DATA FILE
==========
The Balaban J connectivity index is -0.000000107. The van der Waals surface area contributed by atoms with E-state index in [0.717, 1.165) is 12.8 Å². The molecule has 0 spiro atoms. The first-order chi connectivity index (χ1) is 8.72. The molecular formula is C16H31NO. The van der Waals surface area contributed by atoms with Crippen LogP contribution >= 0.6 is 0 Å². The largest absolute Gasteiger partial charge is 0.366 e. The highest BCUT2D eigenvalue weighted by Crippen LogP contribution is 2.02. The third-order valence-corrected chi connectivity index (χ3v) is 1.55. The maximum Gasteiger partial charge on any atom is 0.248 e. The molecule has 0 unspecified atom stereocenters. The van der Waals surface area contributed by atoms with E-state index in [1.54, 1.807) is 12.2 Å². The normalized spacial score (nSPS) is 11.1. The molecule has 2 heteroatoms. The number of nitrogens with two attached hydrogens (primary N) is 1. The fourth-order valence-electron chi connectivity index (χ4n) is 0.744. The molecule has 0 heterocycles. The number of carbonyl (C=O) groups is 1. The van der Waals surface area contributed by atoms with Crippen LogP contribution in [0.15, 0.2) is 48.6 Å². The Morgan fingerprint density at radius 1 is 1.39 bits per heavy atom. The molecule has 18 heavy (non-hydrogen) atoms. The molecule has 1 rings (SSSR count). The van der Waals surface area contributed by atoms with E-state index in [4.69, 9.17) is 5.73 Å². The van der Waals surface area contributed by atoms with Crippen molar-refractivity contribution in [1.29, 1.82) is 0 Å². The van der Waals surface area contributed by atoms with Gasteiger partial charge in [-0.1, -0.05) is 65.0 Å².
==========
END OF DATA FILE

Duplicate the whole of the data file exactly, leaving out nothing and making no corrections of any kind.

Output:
The Balaban J connectivity index is -0.000000107. The van der Waals surface area contributed by atoms with E-state index in [0.717, 1.165) is 12.8 Å². The molecule has 0 spiro atoms. The first-order chi connectivity index (χ1) is 8.72. The molecular formula is C16H31NO. The van der Waals surface area contributed by atoms with Crippen LogP contribution >= 0.6 is 0 Å². The largest absolute Gasteiger partial charge is 0.366 e. The highest BCUT2D eigenvalue weighted by Crippen LogP contribution is 2.02. The third-order valence-corrected chi connectivity index (χ3v) is 1.55. The maximum Gasteiger partial charge on any atom is 0.248 e. The molecule has 0 unspecified atom stereocenters. The van der Waals surface area contributed by atoms with E-state index in [1.54, 1.807) is 12.2 Å². The normalized spacial score (nSPS) is 11.1. The molecule has 2 heteroatoms. The number of nitrogens with two attached hydrogens (primary N) is 1. The fourth-order valence-electron chi connectivity index (χ4n) is 0.744. The molecule has 0 heterocycles. The number of carbonyl (C=O) groups is 1. The van der Waals surface area contributed by atoms with Crippen LogP contribution in [0.15, 0.2) is 48.6 Å². The Morgan fingerprint density at radius 1 is 1.39 bits per heavy atom. The molecule has 18 heavy (non-hydrogen) atoms. The molecule has 1 rings (SSSR count). The van der Waals surface area contributed by atoms with E-state index in [4.69, 9.17) is 5.73 Å². The van der Waals surface area contributed by atoms with Crippen molar-refractivity contribution in [1.29, 1.82) is 0 Å². The van der Waals surface area contributed by atoms with Gasteiger partial charge in [-0.1, -0.05) is 65.0 Å².